Crushed Granite

Because of the demand for DG in a variety of colors, Kafka Granite also crushes natural stone to mimic the qualities of decomposed granite, and therefore Kafka Granite is able to offer more than 40 different colors—a rare offering by most suppliers. Our natural decomposed granite and crushed stone alternatives are crushed and screened to size and can be used interchangeably for decorative and practical applications.

What Is Decomposed Granite Used For?

Many would assume that granite and all of its derivatives are primarily used for countertops and architecture, but you may be surprised to hear that once granite has been transformed into decomposed granite, its applications take on a multitude of uses. Despite its name, decomposed granite is still very strong. In fact, DG is harder than marble, and its unique composition allows it to compact firmly for patios, ballparks, driveways, pathways and trail systems, and landscapes, or for more high-traffic applications such as roads, while maintaining drainage characteristics not found in most other hardscape surfaces.

Caramel Quartzite Stabilized Pathway - Grande Cheese Headquarters & Research Center - Fond du Lac, WI

Caramel Quartzite Stabilized Pathway – Grande Cheese Headquarters & Research Center – Fond du Lac, WI

Kafka Granite is an industry leader in DG and offers both standard, stabilized, and polymeric wax decomposed granite mixtures. These innovative mixtures are comprised of various colors of granite, quartz, marble, and in some cases, recycled materials such as porcelain. Thanks to the care we take in creating attainable, eco-friendly products, Kafka Granite has been able to assist many designers and architects receive LEED and SITES Certifications. Decomposed granite is a versatile and robust material that can be used in everything from the trails and Erin Hills Golf Course to the Downtown East Commons at the U.S. Bank Stadium.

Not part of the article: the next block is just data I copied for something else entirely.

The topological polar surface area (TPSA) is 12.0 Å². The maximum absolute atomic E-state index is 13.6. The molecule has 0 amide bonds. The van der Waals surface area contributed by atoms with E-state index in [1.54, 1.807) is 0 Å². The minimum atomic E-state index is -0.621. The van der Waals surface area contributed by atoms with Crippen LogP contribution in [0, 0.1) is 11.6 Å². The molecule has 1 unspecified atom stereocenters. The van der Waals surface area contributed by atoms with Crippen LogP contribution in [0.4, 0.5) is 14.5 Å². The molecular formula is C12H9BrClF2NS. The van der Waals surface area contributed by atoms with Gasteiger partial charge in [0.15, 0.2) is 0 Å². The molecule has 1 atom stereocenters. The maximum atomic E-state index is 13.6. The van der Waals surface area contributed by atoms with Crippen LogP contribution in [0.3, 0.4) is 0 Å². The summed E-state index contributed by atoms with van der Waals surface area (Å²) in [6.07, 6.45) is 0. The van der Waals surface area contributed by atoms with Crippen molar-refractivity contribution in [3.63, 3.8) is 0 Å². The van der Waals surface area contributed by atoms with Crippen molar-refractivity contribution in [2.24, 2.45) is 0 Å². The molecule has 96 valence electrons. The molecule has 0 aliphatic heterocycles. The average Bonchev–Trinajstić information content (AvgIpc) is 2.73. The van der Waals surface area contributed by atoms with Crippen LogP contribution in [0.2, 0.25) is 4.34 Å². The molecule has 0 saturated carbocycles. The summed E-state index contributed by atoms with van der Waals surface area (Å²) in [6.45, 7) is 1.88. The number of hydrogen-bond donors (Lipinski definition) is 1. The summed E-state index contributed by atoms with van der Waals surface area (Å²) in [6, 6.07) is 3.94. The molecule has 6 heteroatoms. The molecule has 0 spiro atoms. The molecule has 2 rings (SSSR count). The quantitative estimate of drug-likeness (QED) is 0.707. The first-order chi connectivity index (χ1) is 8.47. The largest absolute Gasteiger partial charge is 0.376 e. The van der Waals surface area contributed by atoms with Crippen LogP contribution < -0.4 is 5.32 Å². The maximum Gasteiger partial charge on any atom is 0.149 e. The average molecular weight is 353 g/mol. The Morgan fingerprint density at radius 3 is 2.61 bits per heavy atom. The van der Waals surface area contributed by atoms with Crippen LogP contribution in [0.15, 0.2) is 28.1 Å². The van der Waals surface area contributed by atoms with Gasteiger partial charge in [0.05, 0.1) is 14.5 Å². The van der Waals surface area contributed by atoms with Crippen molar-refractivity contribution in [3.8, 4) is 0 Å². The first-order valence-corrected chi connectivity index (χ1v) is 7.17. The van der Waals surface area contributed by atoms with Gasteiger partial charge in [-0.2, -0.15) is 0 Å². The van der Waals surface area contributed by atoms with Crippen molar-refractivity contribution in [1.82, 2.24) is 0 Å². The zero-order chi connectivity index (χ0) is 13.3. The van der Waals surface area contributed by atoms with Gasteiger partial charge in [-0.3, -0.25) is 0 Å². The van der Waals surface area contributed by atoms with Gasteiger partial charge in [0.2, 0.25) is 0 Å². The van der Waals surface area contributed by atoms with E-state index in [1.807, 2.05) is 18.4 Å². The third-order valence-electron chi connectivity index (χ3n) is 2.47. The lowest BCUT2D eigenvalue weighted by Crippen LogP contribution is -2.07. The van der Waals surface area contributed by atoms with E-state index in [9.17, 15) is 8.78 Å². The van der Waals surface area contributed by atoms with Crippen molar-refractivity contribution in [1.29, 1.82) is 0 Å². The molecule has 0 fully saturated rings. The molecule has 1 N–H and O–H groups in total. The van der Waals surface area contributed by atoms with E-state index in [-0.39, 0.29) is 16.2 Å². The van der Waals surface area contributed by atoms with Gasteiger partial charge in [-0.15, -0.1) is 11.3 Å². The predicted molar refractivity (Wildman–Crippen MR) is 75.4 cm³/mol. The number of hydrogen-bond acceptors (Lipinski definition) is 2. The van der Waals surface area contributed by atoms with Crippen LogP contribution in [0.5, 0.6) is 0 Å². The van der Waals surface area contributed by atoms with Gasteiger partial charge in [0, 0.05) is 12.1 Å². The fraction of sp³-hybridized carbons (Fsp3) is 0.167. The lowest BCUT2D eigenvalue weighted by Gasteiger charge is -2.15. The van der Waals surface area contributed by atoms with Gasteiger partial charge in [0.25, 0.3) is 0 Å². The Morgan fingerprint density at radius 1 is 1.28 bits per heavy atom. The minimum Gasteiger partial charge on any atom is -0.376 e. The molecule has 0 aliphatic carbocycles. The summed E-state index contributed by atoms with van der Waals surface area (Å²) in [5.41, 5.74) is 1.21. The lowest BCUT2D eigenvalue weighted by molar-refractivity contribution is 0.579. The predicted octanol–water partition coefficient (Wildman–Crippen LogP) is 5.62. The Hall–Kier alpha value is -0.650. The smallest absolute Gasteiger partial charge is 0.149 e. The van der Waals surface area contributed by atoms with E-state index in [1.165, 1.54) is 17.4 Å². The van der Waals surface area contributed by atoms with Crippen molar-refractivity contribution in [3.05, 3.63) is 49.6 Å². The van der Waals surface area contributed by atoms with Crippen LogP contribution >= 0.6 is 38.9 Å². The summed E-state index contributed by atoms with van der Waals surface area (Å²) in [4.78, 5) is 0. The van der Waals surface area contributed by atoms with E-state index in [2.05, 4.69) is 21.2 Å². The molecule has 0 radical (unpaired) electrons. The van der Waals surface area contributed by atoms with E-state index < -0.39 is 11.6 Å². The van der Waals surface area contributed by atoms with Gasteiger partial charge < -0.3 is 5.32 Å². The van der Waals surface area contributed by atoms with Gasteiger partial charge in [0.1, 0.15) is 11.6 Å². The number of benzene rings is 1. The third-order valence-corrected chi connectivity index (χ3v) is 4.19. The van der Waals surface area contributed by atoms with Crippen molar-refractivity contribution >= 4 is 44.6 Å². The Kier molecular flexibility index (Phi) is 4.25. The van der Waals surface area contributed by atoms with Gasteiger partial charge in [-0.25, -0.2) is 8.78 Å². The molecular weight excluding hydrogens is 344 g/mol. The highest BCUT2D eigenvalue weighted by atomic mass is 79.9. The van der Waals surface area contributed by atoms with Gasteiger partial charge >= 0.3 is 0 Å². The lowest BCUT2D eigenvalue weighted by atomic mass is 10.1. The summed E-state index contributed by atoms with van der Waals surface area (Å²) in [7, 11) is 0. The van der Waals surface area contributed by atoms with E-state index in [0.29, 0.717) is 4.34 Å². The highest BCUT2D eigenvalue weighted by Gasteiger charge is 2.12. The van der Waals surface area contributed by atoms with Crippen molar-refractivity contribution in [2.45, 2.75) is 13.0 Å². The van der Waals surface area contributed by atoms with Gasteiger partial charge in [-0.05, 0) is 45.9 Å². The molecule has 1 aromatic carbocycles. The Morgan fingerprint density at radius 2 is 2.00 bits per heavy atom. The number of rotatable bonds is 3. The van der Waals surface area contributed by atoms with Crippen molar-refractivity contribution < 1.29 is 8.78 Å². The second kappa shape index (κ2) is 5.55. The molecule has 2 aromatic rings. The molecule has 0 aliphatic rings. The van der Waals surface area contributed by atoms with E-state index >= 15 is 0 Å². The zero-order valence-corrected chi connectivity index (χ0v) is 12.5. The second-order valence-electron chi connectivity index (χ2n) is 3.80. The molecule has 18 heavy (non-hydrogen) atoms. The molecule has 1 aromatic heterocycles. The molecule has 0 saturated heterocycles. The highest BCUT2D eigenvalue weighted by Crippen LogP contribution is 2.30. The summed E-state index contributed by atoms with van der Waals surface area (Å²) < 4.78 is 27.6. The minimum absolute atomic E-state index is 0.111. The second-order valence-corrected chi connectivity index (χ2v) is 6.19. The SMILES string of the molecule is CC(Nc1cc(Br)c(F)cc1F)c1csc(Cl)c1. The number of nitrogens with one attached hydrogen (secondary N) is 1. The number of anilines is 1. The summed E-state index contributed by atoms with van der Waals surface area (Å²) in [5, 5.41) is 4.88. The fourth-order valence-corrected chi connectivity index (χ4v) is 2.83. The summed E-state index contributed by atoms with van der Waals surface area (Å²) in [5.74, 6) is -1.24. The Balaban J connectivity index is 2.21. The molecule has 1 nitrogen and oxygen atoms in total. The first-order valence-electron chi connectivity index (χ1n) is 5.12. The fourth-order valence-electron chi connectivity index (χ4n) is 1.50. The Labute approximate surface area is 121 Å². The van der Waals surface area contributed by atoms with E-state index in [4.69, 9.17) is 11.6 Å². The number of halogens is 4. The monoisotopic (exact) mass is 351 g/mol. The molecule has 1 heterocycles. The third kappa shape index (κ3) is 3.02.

How Can You Stabilize Granite Aggregate?

Sometimes, DG alone just isn’t right for your project. You may require a product that offers more stability and durability. Your pathway might need to be able to withstand heavier traffic, or your ballyard may need the moisture-retaining properties of an organic binder to minimize dust and mud. Kafka offers several crushed granite mixes that have been engineered to support high traffic areas, such as our stabilized and wax polymer pathway mixtures.
Whatever the reason, crushed granite can be stabilized with natural binders such as Organic-Lock and Stabilizer Solutions. These binders help create a durable surface that resists the erosive powers of weather or heavy traffic—all while maintaining the natural aesthetic you may have been going for in the first place. This means stabilized decomposed granite is an excellent alternative to obtrusive or less-natural looking asphalt or concrete pathways, driveways, etc. while still remaining permeable.

Custom Erin Hills Blend Wax Polymer Pathway - Erin Hills Golf Course - Hartford, WI - Photo courtesy of Paul Hundley

Custom Erin Hills Blend Wax Polymer Pathway – Erin Hills Golf Course – Hartford, WI – Photo courtesy of Paul Hundley